DANVILLE, Va. – Thanks to a local and state law enforcement operation, more than 200 people have been arrested and thousands of dollars worth of drugs have been seized.
Danville police say that Operation Safe Streets Southside spanned more than a month, from May 2 to July 25.
The operation reportedly resulted in 97 arrests on felony charges, 76 arrests on misdemeanor charges and 35 arrests of fugitives over a 10-week period.
"[The goal of Operation Safe Streets is] to reduce crime, specifically violent crime in our community," said Danville police Chief Scott Booth.
State police and the Pittsylvania County Sheriff's Office also seized 21 illegal guns, 698 grams of illegal drugs with a combined street value of $49,276 and $15,125.
Illegal drugs confiscated include cocaine, ecstasy, heroin, marijuana, meth and synthetic marijuana.
Police appear to be making headway.
Crime data shows that -- compared to this time last year -- robberies are down 75 percent, aggravated assaults involving firearms are down 65 percent and burglaries are down 26 percent.
However, homicides remain the same, at six.
"I'm happy that crime appears to be declining in our communities," said Chief Booth. "I would like to stand up here in front of you and say that we've had zero homicides."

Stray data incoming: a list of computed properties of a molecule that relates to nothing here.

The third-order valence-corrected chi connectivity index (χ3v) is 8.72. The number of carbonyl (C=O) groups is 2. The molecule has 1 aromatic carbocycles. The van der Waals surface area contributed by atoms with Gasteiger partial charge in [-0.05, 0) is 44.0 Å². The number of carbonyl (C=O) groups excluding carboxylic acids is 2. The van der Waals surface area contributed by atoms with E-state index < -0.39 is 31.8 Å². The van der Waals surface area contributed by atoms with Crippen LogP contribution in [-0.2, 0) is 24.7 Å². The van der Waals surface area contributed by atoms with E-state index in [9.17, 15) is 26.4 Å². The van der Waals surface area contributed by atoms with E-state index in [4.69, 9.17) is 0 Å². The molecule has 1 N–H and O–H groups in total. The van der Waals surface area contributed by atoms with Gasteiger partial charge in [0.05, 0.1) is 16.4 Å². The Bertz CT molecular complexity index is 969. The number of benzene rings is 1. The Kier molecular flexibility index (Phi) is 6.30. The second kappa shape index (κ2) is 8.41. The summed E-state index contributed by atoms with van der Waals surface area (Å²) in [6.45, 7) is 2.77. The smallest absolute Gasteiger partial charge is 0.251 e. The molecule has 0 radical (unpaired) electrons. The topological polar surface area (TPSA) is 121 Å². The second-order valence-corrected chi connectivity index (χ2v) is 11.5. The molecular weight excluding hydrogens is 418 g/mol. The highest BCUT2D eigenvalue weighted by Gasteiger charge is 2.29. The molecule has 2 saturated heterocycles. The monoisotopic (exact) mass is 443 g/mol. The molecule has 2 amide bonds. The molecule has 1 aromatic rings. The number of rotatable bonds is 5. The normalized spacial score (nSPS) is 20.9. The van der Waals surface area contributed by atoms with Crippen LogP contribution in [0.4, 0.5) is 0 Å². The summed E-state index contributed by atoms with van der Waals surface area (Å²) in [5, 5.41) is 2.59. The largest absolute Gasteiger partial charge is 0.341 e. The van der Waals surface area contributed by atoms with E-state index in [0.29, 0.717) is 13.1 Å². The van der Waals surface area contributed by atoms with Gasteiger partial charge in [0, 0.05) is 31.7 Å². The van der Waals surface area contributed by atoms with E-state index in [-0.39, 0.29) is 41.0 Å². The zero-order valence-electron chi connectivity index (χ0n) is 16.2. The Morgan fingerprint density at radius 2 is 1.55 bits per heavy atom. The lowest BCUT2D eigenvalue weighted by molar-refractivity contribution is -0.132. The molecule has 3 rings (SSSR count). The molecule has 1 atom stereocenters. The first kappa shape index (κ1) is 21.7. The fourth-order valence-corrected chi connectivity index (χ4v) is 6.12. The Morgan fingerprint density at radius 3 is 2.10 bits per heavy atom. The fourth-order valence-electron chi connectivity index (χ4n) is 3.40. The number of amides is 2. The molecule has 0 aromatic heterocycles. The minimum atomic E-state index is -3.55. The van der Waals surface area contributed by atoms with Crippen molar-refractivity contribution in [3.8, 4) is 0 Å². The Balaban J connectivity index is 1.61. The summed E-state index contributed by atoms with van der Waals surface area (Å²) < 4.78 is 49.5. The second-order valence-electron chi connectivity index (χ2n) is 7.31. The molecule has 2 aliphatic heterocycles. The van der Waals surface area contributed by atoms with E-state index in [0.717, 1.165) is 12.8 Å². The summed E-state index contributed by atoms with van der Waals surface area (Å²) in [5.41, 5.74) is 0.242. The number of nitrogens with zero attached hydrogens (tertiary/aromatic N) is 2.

James Reynolds, a Danville resident, wants to see an end to the violence in his city.
He's a minister and the president of the Men for Change group in Danville, which has organized community marches to stand against violence.
"I think things are getting better, but I think we got to work harder," said Reynolds. "We have to work harder on building relationships and communicating with people that's on the street."
Chief Booth would like Operation Safe Streets to continue every year if state police can afford the resources. Since April, Booth said the department has been focused on using data to track crime, which will be the focus of their policing efforts moving forward.
He also added that community intervention and participatio to stop violence is essential.
"We have to continue to work on intervention," Booth said. "I want young men, young women to not feel the call to join a gang so we don't have to sit up here and talk about making those arrests."